Anterior thrust - upper incisors are extremely protruded and the lower incisors are pulled in by the lower lip. This particular type of thrust is most generally accompanied by a strong mentalis (muscle of the chin).
Unilateral thrust - the bite is characteristically open on either side.
Bilateral thrust - the anterior bite is closed; however the posterior teeth from the first bicuspid to the back molars may be open on both sides. This is the most difficult thrust to correct.
Bilateral anterior open bite - the only teeth that touch are the molars with the bite completely open on both sides including the anterior teeth. Once again a large tongue is also noted.
Closed bite thrust - typically shows a double protrusion meaning that both the upper and lower teeth are flared out and spread apart.
Is tongue thrust very prevalent?
Since 1958 the term "tongue thrust" has been described and discussed in speech and dental publications by many writers. Authorities have noted that a significant number of school-age children have tongue thrust. For example, according to recent literature, as many as 67 to 95% of children ranging from 5 - 8 years of age exhibit tongue thrust which may be associated with or contributing to an orthodontic or speech problem. Throughout the country, from 20 - 80% of orthodontic patients have some form of tongue thrust.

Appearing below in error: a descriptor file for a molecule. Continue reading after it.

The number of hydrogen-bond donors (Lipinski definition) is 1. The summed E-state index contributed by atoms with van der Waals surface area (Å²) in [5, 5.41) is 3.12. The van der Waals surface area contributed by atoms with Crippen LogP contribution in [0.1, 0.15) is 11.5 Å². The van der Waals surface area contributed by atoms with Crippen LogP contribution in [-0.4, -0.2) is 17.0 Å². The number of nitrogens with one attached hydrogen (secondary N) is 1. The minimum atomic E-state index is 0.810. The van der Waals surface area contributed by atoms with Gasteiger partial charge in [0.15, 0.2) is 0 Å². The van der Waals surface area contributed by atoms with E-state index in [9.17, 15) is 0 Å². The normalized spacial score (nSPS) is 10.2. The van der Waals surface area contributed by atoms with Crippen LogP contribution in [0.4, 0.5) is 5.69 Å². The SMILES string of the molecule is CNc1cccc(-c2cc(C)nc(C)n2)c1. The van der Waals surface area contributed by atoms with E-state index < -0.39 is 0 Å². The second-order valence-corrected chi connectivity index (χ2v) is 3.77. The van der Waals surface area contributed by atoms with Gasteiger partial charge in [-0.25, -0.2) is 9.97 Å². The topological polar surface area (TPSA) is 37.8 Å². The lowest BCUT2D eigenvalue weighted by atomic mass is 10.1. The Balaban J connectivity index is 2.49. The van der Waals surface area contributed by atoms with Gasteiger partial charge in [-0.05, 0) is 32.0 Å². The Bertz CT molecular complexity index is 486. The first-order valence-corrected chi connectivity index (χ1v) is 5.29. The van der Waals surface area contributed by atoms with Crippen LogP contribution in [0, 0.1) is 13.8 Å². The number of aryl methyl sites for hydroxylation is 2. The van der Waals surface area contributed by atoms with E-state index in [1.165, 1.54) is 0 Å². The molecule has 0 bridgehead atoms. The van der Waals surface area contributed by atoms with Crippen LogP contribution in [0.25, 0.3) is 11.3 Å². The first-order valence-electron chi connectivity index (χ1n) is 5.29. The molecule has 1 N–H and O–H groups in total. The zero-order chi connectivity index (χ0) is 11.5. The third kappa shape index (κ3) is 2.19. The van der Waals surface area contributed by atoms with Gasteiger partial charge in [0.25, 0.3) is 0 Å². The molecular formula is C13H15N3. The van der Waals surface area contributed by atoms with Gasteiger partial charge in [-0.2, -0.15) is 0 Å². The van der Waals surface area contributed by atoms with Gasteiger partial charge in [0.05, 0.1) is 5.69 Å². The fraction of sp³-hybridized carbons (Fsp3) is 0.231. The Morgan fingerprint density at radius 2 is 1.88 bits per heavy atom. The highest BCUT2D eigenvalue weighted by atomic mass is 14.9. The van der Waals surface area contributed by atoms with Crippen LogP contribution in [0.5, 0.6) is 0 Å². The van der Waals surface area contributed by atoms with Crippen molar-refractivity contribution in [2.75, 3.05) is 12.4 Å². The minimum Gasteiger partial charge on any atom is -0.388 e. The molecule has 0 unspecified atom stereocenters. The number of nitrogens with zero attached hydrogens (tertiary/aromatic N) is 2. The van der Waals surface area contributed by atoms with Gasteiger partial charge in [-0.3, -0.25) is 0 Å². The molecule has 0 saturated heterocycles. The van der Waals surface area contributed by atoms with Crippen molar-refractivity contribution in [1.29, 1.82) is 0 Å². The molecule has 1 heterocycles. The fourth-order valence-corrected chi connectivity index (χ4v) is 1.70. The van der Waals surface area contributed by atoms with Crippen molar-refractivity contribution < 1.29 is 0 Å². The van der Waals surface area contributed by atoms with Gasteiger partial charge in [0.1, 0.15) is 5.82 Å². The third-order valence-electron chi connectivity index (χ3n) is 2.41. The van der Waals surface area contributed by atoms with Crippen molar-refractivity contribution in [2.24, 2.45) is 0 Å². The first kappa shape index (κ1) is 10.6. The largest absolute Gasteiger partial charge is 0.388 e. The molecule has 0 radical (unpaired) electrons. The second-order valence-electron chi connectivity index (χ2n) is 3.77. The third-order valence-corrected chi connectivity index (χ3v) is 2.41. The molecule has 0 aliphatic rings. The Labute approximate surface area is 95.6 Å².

What are the consequences?
The force of the tongue against the teeth is an important factor in contributing to malformation ("bad bites"). Many orthodontists have had the discouraging experience of completing dental treatment, with what appeared to be good results, only to discover that the case had relapsed because the patient had a tongue thrust swallowing pattern. If the tongue is allowed to continue its pushing action against the teeth, it will continue to push the teeth forward and reverse the orthodontic work.
Is speech affected by tongue thrust?